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Just 4 months ago, Members of Congress voted to pass the Ryan Budget, which would balance the nation’s budget in 10 years. Sounds great, or as many Republicans might now say, “sounded great.” Similar to the way Democrats discovered that they only like ObamaCare when it doesn’t apply to them, House Republicans recently decided they liked the Ryan Budget only in theory. Last Tuesday (7/30), the latest T-HUD (Transportation & Housing and Urban Development) Bill was taken off the floor due to a lack of support from moderate conservatives (and, of course, liberals). The following day (Wednesday 7/31), Hal Rogers, Chairman of the House Appropriations Committee, said “I believe that the House has made its choice: Sequestration—and its unrealistic and ill-conceived discretionary cuts—must be brought to an end.”
The new T-HUD Bill would cut $7 billion from the 2013 version, with especially hard shots being taken at the Community Development Block Grant (cut from $2.9 billion down to $1.6 billion), high-speed rail, and Amtrak (a 21% cut to its operating budget), so it was unsurprisingly unpopular, especially to the urban Republicans who rely on these funds for their pet projects. But, what did Members of Congress expect? The budget could be balanced quickly without cutting spending? Maybe they forgot that we are currently nearly $17 trillion in debt.
The fact of the matter is that 221 of the 232 House Republicans voted for the Ryan Budget (which, flawed as it was, would at least balance the budget in ten years), and then many of them turned around and opposed the T-HUD bill that was brought to the floor as a result. Voting for the sequester and a balanced budget, and then threatening to vote against the bills that arise as a result is, for all intents and purposes, the same thing as doing away with sequestration altogether. Members of Congress cannot simply rest their hats on the fact that they voted in favor of sequestration because it means nothing if they are unwilling to pass budget cuts.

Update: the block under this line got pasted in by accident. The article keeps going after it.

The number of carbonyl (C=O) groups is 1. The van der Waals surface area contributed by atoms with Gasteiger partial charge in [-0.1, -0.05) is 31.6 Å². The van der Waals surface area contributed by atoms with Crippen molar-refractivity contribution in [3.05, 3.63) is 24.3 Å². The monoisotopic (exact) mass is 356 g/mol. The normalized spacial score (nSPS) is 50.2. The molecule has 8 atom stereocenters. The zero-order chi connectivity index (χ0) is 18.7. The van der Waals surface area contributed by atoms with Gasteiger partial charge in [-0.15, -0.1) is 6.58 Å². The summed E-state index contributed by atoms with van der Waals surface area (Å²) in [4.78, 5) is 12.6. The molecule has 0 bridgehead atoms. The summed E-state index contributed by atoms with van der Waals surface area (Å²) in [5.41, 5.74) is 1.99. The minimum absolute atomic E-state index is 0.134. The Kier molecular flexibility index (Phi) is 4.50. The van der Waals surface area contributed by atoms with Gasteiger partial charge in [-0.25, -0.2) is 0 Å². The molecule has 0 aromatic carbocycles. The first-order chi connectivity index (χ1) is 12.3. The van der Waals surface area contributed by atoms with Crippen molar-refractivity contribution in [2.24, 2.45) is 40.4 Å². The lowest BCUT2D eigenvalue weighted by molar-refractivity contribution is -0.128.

While Rep. Rogers’s comments are disheartening, they may be accurate. He might be one of only a handful of Republicans to openly say he wants to get rid of the sequestration (after all, we’re talking about politics), but Members of the House are doing nothing to persuade us otherwise. If House Republicans continue to support removing the only real spending cuts that they have achieved in their three year majority, then what exactly have they been sent to Congress to do?
So yes, it was a step in the right direction that the Ryan Budget got passed, such as it is. But the point is moot unless the majority of Congress starts voting in favor of the post-sequester appropriations bills. If the T-HUD bill is any indicator (hopefully it isn’t), then balancing the budget will be even harder than anticipated.
It’s just another reminder, as FreedomWorks CEO Matt Kibbe is fond of saying, that “Sometimes you have to beat the Republicans before you beat the Democrats.”